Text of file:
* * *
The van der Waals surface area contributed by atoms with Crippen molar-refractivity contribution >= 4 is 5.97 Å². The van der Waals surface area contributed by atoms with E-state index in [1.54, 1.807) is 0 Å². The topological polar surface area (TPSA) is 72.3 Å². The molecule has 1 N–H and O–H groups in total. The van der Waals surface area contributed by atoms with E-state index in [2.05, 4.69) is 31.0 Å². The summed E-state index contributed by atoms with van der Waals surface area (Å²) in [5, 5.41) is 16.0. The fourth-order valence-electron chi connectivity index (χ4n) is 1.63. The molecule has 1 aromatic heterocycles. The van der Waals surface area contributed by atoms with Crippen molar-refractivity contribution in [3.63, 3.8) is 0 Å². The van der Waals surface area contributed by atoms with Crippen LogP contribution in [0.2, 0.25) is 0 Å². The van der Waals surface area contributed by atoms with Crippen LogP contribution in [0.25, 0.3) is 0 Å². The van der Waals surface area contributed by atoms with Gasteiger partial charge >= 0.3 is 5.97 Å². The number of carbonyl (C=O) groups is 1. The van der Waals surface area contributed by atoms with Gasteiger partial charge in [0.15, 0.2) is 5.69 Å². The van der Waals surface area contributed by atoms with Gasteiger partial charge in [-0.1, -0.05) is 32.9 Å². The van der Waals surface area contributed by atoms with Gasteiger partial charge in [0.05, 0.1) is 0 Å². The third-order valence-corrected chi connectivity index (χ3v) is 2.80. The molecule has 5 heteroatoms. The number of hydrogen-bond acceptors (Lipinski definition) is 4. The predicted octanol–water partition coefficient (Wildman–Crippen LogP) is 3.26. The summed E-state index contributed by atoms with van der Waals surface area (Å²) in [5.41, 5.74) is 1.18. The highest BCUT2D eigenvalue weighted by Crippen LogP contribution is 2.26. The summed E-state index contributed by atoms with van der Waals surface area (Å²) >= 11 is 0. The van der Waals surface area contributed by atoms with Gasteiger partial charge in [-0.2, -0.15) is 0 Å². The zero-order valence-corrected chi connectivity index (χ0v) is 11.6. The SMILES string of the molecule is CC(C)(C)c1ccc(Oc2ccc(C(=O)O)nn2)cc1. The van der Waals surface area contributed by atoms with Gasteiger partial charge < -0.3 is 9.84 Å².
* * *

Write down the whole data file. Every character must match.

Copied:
The van der Waals surface area contributed by atoms with Crippen molar-refractivity contribution >= 4 is 5.97 Å². The van der Waals surface area contributed by atoms with E-state index in [1.54, 1.807) is 0 Å². The topological polar surface area (TPSA) is 72.3 Å². The molecule has 1 N–H and O–H groups in total. The van der Waals surface area contributed by atoms with E-state index in [2.05, 4.69) is 31.0 Å². The summed E-state index contributed by atoms with van der Waals surface area (Å²) in [5, 5.41) is 16.0. The fourth-order valence-electron chi connectivity index (χ4n) is 1.63. The molecule has 1 aromatic heterocycles. The van der Waals surface area contributed by atoms with Crippen molar-refractivity contribution in [3.63, 3.8) is 0 Å². The van der Waals surface area contributed by atoms with Crippen LogP contribution in [0.2, 0.25) is 0 Å². The van der Waals surface area contributed by atoms with Crippen LogP contribution in [0.25, 0.3) is 0 Å². The van der Waals surface area contributed by atoms with Gasteiger partial charge >= 0.3 is 5.97 Å². The number of carbonyl (C=O) groups is 1. The van der Waals surface area contributed by atoms with Gasteiger partial charge in [0.15, 0.2) is 5.69 Å². The van der Waals surface area contributed by atoms with Gasteiger partial charge in [-0.1, -0.05) is 32.9 Å². The van der Waals surface area contributed by atoms with Gasteiger partial charge in [0.05, 0.1) is 0 Å². The third-order valence-corrected chi connectivity index (χ3v) is 2.80. The molecule has 5 heteroatoms. The number of hydrogen-bond acceptors (Lipinski definition) is 4. The predicted octanol–water partition coefficient (Wildman–Crippen LogP) is 3.26. The summed E-state index contributed by atoms with van der Waals surface area (Å²) in [5.41, 5.74) is 1.18. The highest BCUT2D eigenvalue weighted by Crippen LogP contribution is 2.26. The summed E-state index contributed by atoms with van der Waals surface area (Å²) >= 11 is 0. The van der Waals surface area contributed by atoms with Gasteiger partial charge in [-0.2, -0.15) is 0 Å². The zero-order valence-corrected chi connectivity index (χ0v) is 11.6. The SMILES string of the molecule is CC(C)(C)c1ccc(Oc2ccc(C(=O)O)nn2)cc1. The van der Waals surface area contributed by atoms with Gasteiger partial charge < -0.3 is 9.84 Å².